Cleaning

Early on the Friday morning after Thanksgiving, while darkness still filled the house and our fellow citizens were showing their gratitude and thankfulness by trampling each other in a Walmart parking lot, Tamara's phone announced the arrival of a text message.

Tamara said, "I bet that's Savannah's attendant."

She read the text.  "She says she has a high fever and can't come in."

Attendants, in my experience, tend to call in sick around various holidays, even the good ones.  Because the phenomenon is so common, it is hard to know when they are actually sick or faking, and the longer we've been at this, the less we even care. We have learned not to depend on attendants at the holidays.  We don't plan important outings or things that would require help because, by doing so, we would only be inviting disappointment.

We lounged around the house all morning.  We lingered in our pajamas, listened to some Beethoven trios, drank too much coffee, made steaming-hot pancakes, and read with a warm cat purring on the lap.  Savannah watched her beloved cartoons.

In the afternoon, after eating too many leftovers, we performed one of our cool weather rituals: cleaning the garage.  Ruby helped until she unearthed a jumbo bottle of bubbles and a bucket of sidewalk chalk (man, if I'd only gotten to them first!)

She pointed at her bright art on the pavement.  "Mom, Dad, this is a snowman, that is a dancing robot girl, and here I drew a knight-in-shining-armor fighting a dragon."

I asked, "Are these pictures connected?"

"Nope."

She dashed off to build a pulley system in one of the trees with a roll of twine and a shopping bag for her stuffed animals.
sidewalk chalk art by Ruby
"A knight in shining armor, fighting a dragon."

We worked through the afternoon.  I measured out the wall where I was going to install shelving.  A car pulled up at the curb and a woman with tattoos approached the house.  I recognized her as one of our attendants in training.  She went inside and Tamara got her oriented while I continued working.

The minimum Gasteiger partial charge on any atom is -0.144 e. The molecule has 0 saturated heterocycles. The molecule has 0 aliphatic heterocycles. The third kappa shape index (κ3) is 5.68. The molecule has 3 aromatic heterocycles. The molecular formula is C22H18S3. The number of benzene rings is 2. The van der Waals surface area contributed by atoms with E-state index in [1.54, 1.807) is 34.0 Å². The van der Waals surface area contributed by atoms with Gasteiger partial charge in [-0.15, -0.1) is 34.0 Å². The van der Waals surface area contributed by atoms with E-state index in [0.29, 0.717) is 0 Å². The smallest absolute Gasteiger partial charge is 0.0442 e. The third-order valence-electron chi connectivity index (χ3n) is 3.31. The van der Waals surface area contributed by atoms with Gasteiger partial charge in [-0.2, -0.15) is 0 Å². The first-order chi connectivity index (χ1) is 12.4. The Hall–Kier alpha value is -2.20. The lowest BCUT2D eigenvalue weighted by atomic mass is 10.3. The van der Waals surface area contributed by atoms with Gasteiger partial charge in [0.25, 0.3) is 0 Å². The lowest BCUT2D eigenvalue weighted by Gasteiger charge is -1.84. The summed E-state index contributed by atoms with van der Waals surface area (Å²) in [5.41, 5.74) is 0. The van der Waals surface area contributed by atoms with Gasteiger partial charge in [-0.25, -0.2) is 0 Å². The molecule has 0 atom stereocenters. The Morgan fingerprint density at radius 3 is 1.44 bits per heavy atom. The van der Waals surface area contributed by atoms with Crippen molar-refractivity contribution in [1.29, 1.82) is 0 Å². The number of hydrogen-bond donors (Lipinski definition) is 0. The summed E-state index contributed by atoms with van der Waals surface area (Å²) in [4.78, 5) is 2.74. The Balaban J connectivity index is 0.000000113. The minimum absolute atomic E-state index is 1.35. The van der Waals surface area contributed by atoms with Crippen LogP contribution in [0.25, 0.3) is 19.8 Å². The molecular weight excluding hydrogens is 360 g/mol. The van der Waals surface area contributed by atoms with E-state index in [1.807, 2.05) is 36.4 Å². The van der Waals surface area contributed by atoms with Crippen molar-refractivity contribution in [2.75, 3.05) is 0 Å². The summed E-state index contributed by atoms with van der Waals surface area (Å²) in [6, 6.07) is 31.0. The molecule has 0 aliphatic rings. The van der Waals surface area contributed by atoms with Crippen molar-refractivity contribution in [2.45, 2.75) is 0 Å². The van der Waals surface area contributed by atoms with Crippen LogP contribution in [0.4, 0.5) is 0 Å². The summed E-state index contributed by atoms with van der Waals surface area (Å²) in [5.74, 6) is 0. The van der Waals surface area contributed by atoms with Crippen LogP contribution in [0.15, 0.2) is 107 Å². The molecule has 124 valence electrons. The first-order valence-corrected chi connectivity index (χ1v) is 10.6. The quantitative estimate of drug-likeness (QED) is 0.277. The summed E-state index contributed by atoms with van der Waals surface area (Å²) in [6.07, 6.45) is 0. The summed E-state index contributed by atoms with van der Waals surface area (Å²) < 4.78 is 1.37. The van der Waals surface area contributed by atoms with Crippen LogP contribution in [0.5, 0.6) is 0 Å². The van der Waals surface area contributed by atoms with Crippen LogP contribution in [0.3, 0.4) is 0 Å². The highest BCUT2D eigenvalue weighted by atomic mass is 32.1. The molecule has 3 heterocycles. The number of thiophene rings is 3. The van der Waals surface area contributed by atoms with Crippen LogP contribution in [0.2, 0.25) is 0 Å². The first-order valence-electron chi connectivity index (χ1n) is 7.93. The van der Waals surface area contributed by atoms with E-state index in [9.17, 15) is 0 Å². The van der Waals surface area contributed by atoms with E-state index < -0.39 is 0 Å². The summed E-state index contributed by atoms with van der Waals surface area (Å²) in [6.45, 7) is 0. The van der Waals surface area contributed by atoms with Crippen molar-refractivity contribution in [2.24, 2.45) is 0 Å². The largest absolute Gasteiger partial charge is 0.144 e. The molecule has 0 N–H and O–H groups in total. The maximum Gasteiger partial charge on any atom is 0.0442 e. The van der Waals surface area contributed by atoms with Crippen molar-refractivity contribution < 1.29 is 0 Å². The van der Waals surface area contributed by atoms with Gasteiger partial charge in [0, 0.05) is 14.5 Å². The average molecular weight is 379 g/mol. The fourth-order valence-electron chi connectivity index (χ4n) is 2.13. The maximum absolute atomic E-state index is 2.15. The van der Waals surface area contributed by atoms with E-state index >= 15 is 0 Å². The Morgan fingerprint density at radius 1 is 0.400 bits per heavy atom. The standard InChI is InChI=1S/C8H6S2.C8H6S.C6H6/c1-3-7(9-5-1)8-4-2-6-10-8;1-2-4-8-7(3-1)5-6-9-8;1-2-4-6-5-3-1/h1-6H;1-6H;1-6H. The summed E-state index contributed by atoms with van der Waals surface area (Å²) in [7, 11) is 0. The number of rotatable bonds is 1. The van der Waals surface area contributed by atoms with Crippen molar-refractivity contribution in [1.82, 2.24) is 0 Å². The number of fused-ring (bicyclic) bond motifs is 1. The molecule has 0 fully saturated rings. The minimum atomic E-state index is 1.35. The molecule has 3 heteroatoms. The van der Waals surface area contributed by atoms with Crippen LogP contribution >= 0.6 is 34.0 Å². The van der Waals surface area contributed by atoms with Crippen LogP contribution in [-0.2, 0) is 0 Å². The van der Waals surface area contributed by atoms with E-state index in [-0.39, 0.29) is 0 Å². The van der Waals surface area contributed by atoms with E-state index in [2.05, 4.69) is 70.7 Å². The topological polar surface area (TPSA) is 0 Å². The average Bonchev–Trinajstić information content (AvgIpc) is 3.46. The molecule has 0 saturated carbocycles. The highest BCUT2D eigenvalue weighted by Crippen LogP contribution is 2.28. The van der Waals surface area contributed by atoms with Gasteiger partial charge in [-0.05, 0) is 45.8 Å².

The thing about my garage:  no matter how often I clean it, it is never really clean.  The dust and cobwebs tenaciously cling to every corner.  I install shelving, invest in organizers, label tattered boxes with their contents, but like my life, no matter how fastidious I am, it soon becomes messy.  As I rummage and sweep and sort, I find things I thought I'd lost.  I wonder, "Why I held on to so much worthless junk far too long?" I  fill a car trunk with donations.

Tomorrow I'll spend the day transforming a whole wall into shelving and the garage will be ordered once again.  Tamara and I will stand in the middle of the floor and survey our handiwork and marvel at how good it looks.  We'll say, "I can't believe we have so much space," and "It sure looks good."

We'll pledge to keep it clean.

But, we've been cleaning garages together for many years.  We know that this moment of perfection will pass, and that as soon as the holiday tranquility evaporates, entropy will consume our lives once more.

Next fall, when the first cool weekend comes, we'll clean it out again.  And we'll donate another trunk-load of stuff to those less fortunate than ourselves.

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